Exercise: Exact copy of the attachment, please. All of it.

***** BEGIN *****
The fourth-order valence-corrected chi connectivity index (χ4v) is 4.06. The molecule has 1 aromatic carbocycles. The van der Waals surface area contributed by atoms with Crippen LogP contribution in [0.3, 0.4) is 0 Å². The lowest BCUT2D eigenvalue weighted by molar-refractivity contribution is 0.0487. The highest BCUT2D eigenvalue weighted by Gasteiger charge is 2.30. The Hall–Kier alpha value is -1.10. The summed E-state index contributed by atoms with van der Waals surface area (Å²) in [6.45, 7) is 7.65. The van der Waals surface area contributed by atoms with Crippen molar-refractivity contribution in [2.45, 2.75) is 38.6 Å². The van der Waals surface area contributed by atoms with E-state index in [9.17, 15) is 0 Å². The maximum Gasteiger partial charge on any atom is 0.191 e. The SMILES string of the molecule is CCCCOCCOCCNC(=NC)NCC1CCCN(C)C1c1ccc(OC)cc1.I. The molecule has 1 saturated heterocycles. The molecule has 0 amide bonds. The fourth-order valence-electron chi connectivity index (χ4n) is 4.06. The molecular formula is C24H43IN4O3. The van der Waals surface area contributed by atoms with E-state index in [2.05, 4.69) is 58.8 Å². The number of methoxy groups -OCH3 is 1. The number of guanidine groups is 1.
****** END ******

The fourth-order valence-corrected chi connectivity index (χ4v) is 4.06. The molecule has 1 aromatic carbocycles. The van der Waals surface area contributed by atoms with Crippen LogP contribution in [0.3, 0.4) is 0 Å². The lowest BCUT2D eigenvalue weighted by molar-refractivity contribution is 0.0487. The highest BCUT2D eigenvalue weighted by Gasteiger charge is 2.30. The Hall–Kier alpha value is -1.10. The summed E-state index contributed by atoms with van der Waals surface area (Å²) in [6.45, 7) is 7.65. The van der Waals surface area contributed by atoms with Crippen molar-refractivity contribution in [2.45, 2.75) is 38.6 Å². The van der Waals surface area contributed by atoms with E-state index in [9.17, 15) is 0 Å². The maximum Gasteiger partial charge on any atom is 0.191 e. The SMILES string of the molecule is CCCCOCCOCCNC(=NC)NCC1CCCN(C)C1c1ccc(OC)cc1.I. The molecule has 1 saturated heterocycles. The molecule has 0 amide bonds. The fourth-order valence-electron chi connectivity index (χ4n) is 4.06. The molecular formula is C24H43IN4O3. The van der Waals surface area contributed by atoms with E-state index in [2.05, 4.69) is 58.8 Å². The number of methoxy groups -OCH3 is 1. The number of guanidine groups is 1.